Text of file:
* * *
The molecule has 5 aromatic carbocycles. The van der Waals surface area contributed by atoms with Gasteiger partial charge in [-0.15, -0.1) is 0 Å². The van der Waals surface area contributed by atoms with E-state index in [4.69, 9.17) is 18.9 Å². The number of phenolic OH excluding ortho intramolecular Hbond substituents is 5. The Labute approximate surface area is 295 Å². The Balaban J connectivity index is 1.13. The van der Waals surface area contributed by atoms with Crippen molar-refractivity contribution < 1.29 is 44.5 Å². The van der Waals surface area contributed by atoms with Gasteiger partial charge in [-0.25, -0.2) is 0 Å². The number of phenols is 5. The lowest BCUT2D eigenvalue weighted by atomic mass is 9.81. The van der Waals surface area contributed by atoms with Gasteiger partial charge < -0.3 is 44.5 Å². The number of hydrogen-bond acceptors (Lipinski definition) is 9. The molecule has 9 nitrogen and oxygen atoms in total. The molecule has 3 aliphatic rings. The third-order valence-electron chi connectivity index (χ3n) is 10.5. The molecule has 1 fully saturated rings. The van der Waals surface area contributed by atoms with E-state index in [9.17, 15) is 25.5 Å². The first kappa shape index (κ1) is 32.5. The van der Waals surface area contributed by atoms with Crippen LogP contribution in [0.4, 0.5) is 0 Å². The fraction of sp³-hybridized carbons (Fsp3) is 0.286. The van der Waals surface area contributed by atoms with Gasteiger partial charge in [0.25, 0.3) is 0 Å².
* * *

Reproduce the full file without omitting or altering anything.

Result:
The molecule has 5 aromatic carbocycles. The van der Waals surface area contributed by atoms with Gasteiger partial charge in [-0.15, -0.1) is 0 Å². The van der Waals surface area contributed by atoms with E-state index in [4.69, 9.17) is 18.9 Å². The number of phenolic OH excluding ortho intramolecular Hbond substituents is 5. The Labute approximate surface area is 295 Å². The Balaban J connectivity index is 1.13. The van der Waals surface area contributed by atoms with Crippen molar-refractivity contribution < 1.29 is 44.5 Å². The van der Waals surface area contributed by atoms with Gasteiger partial charge in [-0.25, -0.2) is 0 Å². The number of phenols is 5. The lowest BCUT2D eigenvalue weighted by atomic mass is 9.81. The van der Waals surface area contributed by atoms with Gasteiger partial charge < -0.3 is 44.5 Å². The number of hydrogen-bond acceptors (Lipinski definition) is 9. The molecule has 9 nitrogen and oxygen atoms in total. The molecule has 3 aliphatic rings. The third-order valence-electron chi connectivity index (χ3n) is 10.5. The molecule has 1 fully saturated rings. The van der Waals surface area contributed by atoms with E-state index in [9.17, 15) is 25.5 Å². The first kappa shape index (κ1) is 32.5. The van der Waals surface area contributed by atoms with Crippen LogP contribution in [0.4, 0.5) is 0 Å². The fraction of sp³-hybridized carbons (Fsp3) is 0.286. The van der Waals surface area contributed by atoms with Gasteiger partial charge in [0.25, 0.3) is 0 Å².